Jagten (The Hunt)
Autumn 2013 Features series
Sunday, September 15, 2013 at 4:00pm
Sunday, September 15, 2013 at 7:00pm
Acadia Cinema's Al Whittle Theatre
450 Main Street, Wolfville, NS
Directed by Thomas Vinterberg
Screenplay by Thomas Vinterberg and Tobias Lindholm
Starring Mads Mikkelsen, Thomas Bo Larsen, and Annika Wedderkopp
Rated NR ·
Danish, English, and Polish
Jagten (The Hunt)
One of the year’s defining and most controversial films, The Hunt is an intelligent and disturbing dissection of Danish society, as ferocious as director Thomas Vinterberg’s international breakthrough The Celebration. Mads Mikkelsen (A Royal Affair, After the Wedding) stars as Lucas, a divorced daycare worker who is hoping to win custody of his estranged teenage son. Well-liked and easygoing, Lucas is an integral part of this tight-knit community, having lived in the small suburban town all his life and formed lifelong friendships with Theo (Thomas Bo Larsen, The Celebration) and Bruun (Lars Ranthe), who regularly organizes the men’s hunting trips.
Beloved by the children under his care, Lucas also has a special bond with Klara (Annika Wedderkopp), the young daughter of Theo and his wife Agnes (Anne Louise Hassing; The Idiots). Frequently finding Klara wandering the neighbourhood alone—her only respite from the constant rows between her parents—Lucas takes to escorting her home. When Klara kisses him on the lips one day, a shocked Lucas rebuffs her, telling her that only mommies and daddies should kiss in that way. Hurt and angry, the child tells the incompetent head of the daycare that she has seen things she should not have, sparking a modern-day witch hunt that targets Lucas and grows progressively uglier. Rumours, innuendo and lies spread through the town like a virus, transforming the once mild-mannered Lucas into a tormented and embittered pariah virtually overnight.
As in The Celebration, Vinterberg mercilessly reveals the hypocrisy behind some of his country’s most cherished social ideals, particularly the close bonds of community, the sanctity of domesticity, and the innocence of childhood. Directed with consummate skill and driven by exceptional performances from a stellar cast, especially Mikkelsen, The Hunt is one of the most troubling and powerful cinematic experiences of the year.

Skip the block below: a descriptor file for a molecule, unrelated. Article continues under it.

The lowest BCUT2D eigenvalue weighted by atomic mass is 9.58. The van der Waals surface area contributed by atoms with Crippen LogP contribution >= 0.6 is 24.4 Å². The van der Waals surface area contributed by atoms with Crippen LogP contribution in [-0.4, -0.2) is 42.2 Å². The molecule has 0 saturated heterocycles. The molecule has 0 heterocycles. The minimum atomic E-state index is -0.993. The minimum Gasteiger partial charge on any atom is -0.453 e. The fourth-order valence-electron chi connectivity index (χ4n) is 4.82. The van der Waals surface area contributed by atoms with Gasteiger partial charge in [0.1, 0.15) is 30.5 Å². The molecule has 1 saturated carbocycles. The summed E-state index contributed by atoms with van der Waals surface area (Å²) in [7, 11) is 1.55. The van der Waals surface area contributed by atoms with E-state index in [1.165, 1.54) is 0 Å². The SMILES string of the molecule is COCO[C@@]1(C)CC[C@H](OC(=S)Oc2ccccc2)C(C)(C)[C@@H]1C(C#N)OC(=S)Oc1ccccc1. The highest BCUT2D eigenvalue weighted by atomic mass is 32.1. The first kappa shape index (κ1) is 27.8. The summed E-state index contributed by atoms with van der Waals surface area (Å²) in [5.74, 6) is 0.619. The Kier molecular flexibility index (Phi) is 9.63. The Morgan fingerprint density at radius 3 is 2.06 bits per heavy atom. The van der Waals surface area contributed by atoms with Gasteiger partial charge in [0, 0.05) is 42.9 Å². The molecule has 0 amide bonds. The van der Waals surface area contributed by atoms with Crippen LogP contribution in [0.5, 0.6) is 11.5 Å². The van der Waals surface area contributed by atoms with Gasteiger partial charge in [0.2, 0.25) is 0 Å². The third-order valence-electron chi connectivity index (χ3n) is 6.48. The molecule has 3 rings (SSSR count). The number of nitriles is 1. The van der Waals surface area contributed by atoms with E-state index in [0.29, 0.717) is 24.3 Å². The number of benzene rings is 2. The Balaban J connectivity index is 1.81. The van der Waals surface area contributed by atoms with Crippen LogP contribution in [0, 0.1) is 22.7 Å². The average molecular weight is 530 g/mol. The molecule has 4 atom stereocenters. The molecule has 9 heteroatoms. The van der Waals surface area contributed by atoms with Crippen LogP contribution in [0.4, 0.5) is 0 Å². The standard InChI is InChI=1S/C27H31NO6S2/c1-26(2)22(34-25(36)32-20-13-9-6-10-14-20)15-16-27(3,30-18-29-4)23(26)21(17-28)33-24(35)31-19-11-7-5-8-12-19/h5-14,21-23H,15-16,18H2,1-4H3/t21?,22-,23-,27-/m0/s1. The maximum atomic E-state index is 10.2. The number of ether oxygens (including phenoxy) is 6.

“It is rare that a film can make you laugh, cry and shake with fury all at the same time; even rarer when it does so for the right reasons. Vinterberg and Tobias Lindholm’s extraordinarily nimble script teases out emotions before smashing them headlong into one another: one of the film’s saddest scenes contains its best joke, and the culminative effect is dizzying. Mikkelsen, who is not given to sympathetic roles, has never been better. This is cinema that sinks its claws into your back.” (Robbie Collin, The Telegraph)
“Propelled by Mads Mikkelsen’s shattering performance as the blameless man whose life threatens to be destroyed, the film is superbly acted by a cast that never strikes a false note or softens the impact with consolatory sentiment. The same strengths distinguish Vinterberg and Tobias Lindholm’s screenplay, which spins a psychological horror story rooted at every step in credible reality. The film is fundamentally about the speed at which lies, gossip and innuendo can become cemented as fact in public opinion, and about the disturbing power of suggestion on young minds. But it’s also about the fragile nature of trust in communities and among friends, particularly men. It shows how easily masculine bonds stretching back years can be broken and how willingly a band of brothers can betray one of its own.” (David Rooney, The Hollywood Reporter)
“Beautifully performed and tough as nails, Vinterberg’s social drama could not be any more timely.” (David Hughes, Empire Magazine)